Japan’s Sugiura, Hawaiian food master Lee collaborate on pop-ups
An introduction to Hawaiian food was long overdue for Hitoshi Sugiura, an award-winning Japanese chef who spent years in the U.S. working for the Patina Restaurant Group. At the suggestion of a friend who was a fan of the now-shuttered Ono Hawaiian Food, Sugiura visited the isles and got a cooking lesson in Hawaiian food from another kitchen master, Vivian Lee.
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An introduction to Hawaiian food was long overdue for Hitoshi Sugiura, an award-winning Japanese chef who spent years in the U.S. working for the Patina Restaurant Group, owned by legendary chef Joachim Splichal.
While cooking at Patina’s Patinastella restaurant in Los Angeles, San Francisco and New York, Sugiura tried to become familiar with classic regional cuisine in the U.S. but had never tried Hawaiian food. He now runs Patinastella in Tokyo.
At the suggestion of a friend who was a fan of the now-shuttered Ono Hawaiian Food, Sugiura visited the isles and got a cooking lesson in Hawaiian food from another kitchen master, Vivian Lee, who spent some 30 years cooking Ono’s dishes.
Sugiura’s verdict: “It’s amazing. I’ve been thinking of American food as oily and heavy, but I ate Vivian’s meal and it was so natural, so smooth and healthy. Hawaiian food is like Japanese food in that we don’t use much oil.”
Their meeting also resulted in collaborative pop-up dinners last week at Square Barrels in downtown Honolulu and Leahi Concept Kitchen in Waikiki. The menus featured classic Hawaiian dishes such as squid luau, pipikaula, lomi salmon and more, delivered by Lee. Sugiura prepared the laulau and kalua pig following her recipe and techniques, plus a couple of his own dishes.
At Square Barrels, the chef created his version of a poke bowl based on Japanese zuke don, a marinated raw tuna dish served over rice. The tuna was marinated in a soy-ginger sauce and served with tiny dices of cucumber, avocado and red onion over Nanatsuboshi rice from Japan, then topped with seaweed and tendrils of fried leeks. The dish was well balanced, with the avocado lending just the right touch of creaminess to the sweetness and strong shoyu flavor.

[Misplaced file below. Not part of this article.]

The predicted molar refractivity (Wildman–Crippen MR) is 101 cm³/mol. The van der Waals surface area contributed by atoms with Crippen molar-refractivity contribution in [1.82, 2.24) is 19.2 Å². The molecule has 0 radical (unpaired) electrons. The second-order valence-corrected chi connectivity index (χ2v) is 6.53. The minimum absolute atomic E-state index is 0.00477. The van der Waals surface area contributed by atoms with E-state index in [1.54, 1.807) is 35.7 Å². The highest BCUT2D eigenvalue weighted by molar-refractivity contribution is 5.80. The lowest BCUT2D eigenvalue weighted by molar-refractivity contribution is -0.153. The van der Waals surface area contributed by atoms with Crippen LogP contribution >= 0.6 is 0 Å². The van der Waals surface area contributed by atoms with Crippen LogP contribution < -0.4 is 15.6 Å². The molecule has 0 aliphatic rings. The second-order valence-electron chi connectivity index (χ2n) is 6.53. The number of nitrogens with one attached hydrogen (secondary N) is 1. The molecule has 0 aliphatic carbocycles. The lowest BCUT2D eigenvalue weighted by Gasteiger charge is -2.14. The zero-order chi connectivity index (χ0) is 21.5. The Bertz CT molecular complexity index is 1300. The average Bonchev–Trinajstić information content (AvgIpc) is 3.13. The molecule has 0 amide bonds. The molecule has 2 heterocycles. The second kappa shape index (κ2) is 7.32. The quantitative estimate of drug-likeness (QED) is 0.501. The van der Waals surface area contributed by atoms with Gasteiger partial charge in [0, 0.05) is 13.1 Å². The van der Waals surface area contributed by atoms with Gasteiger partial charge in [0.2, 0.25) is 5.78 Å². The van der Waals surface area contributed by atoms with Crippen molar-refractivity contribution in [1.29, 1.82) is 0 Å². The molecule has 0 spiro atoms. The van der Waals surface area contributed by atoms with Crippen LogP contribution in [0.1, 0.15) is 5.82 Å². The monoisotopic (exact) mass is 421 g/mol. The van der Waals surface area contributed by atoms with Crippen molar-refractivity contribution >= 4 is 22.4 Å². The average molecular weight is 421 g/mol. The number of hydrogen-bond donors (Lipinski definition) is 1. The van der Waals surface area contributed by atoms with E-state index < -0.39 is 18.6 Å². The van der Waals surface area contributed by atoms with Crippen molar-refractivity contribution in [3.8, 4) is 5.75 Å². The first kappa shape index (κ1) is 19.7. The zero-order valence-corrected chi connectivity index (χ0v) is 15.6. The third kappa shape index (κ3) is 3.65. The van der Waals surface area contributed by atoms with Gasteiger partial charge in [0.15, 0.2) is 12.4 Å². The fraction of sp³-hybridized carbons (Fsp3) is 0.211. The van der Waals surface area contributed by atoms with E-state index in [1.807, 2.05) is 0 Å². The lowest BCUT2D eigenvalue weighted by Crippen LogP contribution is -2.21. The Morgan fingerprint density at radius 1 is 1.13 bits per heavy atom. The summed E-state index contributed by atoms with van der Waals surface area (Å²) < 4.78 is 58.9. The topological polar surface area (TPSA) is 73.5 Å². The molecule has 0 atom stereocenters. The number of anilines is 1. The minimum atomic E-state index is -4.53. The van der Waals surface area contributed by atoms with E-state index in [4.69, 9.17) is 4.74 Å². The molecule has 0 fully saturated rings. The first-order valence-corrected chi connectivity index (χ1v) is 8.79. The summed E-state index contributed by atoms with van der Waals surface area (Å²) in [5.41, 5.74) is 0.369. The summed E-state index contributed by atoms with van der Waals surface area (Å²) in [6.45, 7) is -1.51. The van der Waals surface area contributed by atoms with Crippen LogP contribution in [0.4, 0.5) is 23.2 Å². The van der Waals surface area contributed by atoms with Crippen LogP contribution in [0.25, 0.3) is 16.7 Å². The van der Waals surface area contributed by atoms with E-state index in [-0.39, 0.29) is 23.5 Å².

Sugiura said he began designing the dish by first becoming familiar with the local palate, then adjusted the salty, heavily shoyu-based flavor of classic zuke don to include some sweetness. Zuke don utilizes brewed Japanese shoyu that develops a deeper umami flavor than local shoyu, reflective of Japanese cuisine’s emphasis on saltiness.
He also prepared a sirloin dish that was seasoned with his signature soy-ginger sauce and topped with several types of mushrooms, for an American beef dish with Asian flair.
Sugiura describes Patinastella’s cuisine as modern American. Still, said the chef, “I’m curious: What is American cuisine? I respect all the chefs in America because in Japan our food culture is long. On the other hand, the American food culture (is influenced by) so many different countries. It’s the reason American chefs have to learn all kinds of cuisines, ingredients and cultures. They learn traditional cuisine elsewhere, then come back to America and create original cuisines. It’s always changing.”
But Sugiura isn’t all that different from his American counterparts. Though he has garnered awards in Japanese culinary competitions and has certifications as a sake master, cheese sommelier, sushi master and is licensed to process fugu (blowfish), he doesn’t tire of “discovering new techniques, cultures and products.”
“It’s good for me as a chef,” he said. “Now, in Japan I can describe Hawaiian cuisine.”
BOIL BEEF TWICE FOR STEW, ONO COOK RECOMMENDS
After working at Ono Hawaiian Food for 50 years — 30 of them cooking — Vivian Lee knows a thing or two about top-notch salt beef watercress and beef stew.
The key: “Boil the meat, throw away the water, wash the meat clean and boil it again.”
This is necessary, said Lee, “because the meat is dirty.” She’s referring to the scum that rises while boiling or simmering beef. “That doesn’t taste good.”
The end result is not just better flavor, but more pristine gravy and broth — “this helps with presentation, too.”
Other notes: For beef stew Ono used clod, a cut from the shoulder, a great choice because the meat stays firm after cooking. Chop the meat into 1-1/2-inch cubes. It’s the perfect bite size and the meat doesn’t fall apart. Even 2-inch pieces are too big, Lee said.